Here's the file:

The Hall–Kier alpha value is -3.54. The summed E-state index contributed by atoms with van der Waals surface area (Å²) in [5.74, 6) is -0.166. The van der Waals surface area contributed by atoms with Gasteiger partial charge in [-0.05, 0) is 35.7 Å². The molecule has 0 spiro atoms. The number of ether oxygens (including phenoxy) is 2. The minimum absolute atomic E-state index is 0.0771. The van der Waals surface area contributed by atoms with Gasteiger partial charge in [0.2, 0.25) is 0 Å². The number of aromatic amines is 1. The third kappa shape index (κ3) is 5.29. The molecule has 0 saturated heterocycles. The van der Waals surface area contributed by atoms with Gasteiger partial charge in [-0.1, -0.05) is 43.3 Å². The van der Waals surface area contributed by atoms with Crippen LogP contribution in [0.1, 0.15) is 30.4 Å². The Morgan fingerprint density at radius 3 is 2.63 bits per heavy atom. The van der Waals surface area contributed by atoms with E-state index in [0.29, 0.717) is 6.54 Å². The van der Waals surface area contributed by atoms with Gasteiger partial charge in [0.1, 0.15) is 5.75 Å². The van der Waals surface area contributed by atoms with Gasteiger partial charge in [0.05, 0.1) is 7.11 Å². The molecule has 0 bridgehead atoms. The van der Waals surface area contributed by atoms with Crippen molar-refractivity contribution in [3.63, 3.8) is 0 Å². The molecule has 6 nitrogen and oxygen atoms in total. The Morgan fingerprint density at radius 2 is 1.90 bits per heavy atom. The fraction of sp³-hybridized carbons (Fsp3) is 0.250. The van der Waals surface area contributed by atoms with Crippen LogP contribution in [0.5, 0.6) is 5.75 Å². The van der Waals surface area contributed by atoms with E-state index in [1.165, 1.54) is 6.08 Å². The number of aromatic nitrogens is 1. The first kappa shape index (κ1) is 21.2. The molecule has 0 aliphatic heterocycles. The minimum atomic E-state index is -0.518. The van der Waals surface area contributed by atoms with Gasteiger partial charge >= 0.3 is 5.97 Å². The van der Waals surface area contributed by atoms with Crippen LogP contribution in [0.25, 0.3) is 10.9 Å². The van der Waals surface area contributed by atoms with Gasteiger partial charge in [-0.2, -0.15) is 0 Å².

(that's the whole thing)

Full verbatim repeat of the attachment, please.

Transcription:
The Hall–Kier alpha value is -3.54. The summed E-state index contributed by atoms with van der Waals surface area (Å²) in [5.74, 6) is -0.166. The van der Waals surface area contributed by atoms with Gasteiger partial charge in [-0.05, 0) is 35.7 Å². The molecule has 0 spiro atoms. The number of ether oxygens (including phenoxy) is 2. The minimum absolute atomic E-state index is 0.0771. The van der Waals surface area contributed by atoms with Gasteiger partial charge in [0.2, 0.25) is 0 Å². The number of aromatic amines is 1. The third kappa shape index (κ3) is 5.29. The molecule has 0 saturated heterocycles. The van der Waals surface area contributed by atoms with Gasteiger partial charge in [-0.1, -0.05) is 43.3 Å². The van der Waals surface area contributed by atoms with Crippen LogP contribution in [0.1, 0.15) is 30.4 Å². The Morgan fingerprint density at radius 3 is 2.63 bits per heavy atom. The van der Waals surface area contributed by atoms with E-state index in [0.29, 0.717) is 6.54 Å². The van der Waals surface area contributed by atoms with Gasteiger partial charge in [0.1, 0.15) is 5.75 Å². The van der Waals surface area contributed by atoms with Gasteiger partial charge in [0.05, 0.1) is 7.11 Å². The molecule has 0 bridgehead atoms. The van der Waals surface area contributed by atoms with Crippen molar-refractivity contribution in [3.63, 3.8) is 0 Å². The molecule has 6 nitrogen and oxygen atoms in total. The Morgan fingerprint density at radius 2 is 1.90 bits per heavy atom. The fraction of sp³-hybridized carbons (Fsp3) is 0.250. The van der Waals surface area contributed by atoms with Crippen LogP contribution in [0.5, 0.6) is 5.75 Å². The van der Waals surface area contributed by atoms with E-state index in [1.165, 1.54) is 6.08 Å². The number of aromatic nitrogens is 1. The first kappa shape index (κ1) is 21.2. The molecule has 0 aliphatic heterocycles. The minimum atomic E-state index is -0.518. The van der Waals surface area contributed by atoms with Gasteiger partial charge >= 0.3 is 5.97 Å². The van der Waals surface area contributed by atoms with Crippen LogP contribution in [0.25, 0.3) is 10.9 Å². The van der Waals surface area contributed by atoms with Gasteiger partial charge in [-0.2, -0.15) is 0 Å².